- It’s very big and unwieldy
- The angle might become tiring to use after a while (even at the lowest) – we’ll have to see.
- Four 24 bit colour screens
- Velocity sensitive pads
- 32 encoders
- Embedded i5 processor Windows 7 system, or bring-your-own computer option
We first saw Rhizome at last year’s Musikmesse, and it impressed me then; it’s an all in one production solution with various modules that allow VST plugins to become part of its workflow, from step sequencers to piano roll and live remixing tools. I had a few reservations here and there, but Feeltune have more or less totally cleared them up with their reboot. The original white Rhizome is discontinued to make room for the SXE and LE models, which are a more attractive black colour and feature improved specs and no embedded computer, respectively. The software (which can be used to update the original model too) is now a real force to be reckoned with, as the sampling engine has had a big overhaul and live performance features have been tweaked and refined. We’ve been promised a review model next month, so expect the usual in depth look soon!
We’ve been following the Akai MPC Renaissance since its announcement, and NAMM gave us the perfect opportunity to get some hands on. Rather than get the same old sales pitch, I decided it would be a whole lot more interesting to get some cool background information from someone who worked (and is still working) closely on the development of the product, so I roped in Dan Gill, Product Manager at Akai Pro.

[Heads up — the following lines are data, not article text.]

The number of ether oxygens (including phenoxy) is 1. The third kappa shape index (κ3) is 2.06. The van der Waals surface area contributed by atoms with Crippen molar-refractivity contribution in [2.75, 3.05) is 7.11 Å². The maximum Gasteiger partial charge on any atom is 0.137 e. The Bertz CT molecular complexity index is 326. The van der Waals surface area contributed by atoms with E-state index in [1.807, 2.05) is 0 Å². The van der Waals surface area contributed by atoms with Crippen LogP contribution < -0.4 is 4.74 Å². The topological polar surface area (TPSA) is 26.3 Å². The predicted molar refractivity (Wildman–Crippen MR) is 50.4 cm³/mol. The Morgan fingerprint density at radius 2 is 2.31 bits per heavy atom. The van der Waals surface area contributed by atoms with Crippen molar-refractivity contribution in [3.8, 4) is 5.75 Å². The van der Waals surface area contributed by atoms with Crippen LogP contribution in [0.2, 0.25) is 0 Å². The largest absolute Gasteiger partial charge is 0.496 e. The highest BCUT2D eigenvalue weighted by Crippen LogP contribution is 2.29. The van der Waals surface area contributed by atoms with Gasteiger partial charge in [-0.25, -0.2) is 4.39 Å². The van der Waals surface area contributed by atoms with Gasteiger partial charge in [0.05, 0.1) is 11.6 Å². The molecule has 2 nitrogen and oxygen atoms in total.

Here’s a quick lowdown of some of the key points in the video:
- How the choices for the visual design were made, and some of the big names that were consulted
- How coloured pads help work flow
- The nitty gritty on the emulation modes, including the plans for SP1200 mode
- The audio interface and its features (did you know that the signal path is a replica of the MPC3000? Interesting…)
- The decision to use rotary pots and drop the sliders
- Software capabilities
- How the JJOS has influenced the design of the Renaissance
Whilst the hardware is finalised – except for the fine tuning of the feel of the pads – the software’s still in early beta and there are a lot of bugs still to iron out. We were told we’re to expect things to be finished up in around six months, and I’m definitely looking forward to seeing it develop; the reason we’ve not included much footage of the software in action is because it’s not particularly stable and in many aspects not fully functional so there’s very little point in showing you something that’s just not going to represent the final (or close to final) product.
It seems apt, on that note, to bring the Studio and Fly into the conversation. Neither products are as close to being final as Renaissance, and whilst MPC Studio was out for a hands on it was still very much in prototype; MPC Fly was in a plastic cage to keep it away from prying hands. Because of this we’ve not focused on them, but that’s not to say we’re not interested because we most certainly are – I’ll write up some of my thoughts in our wrap up coverage.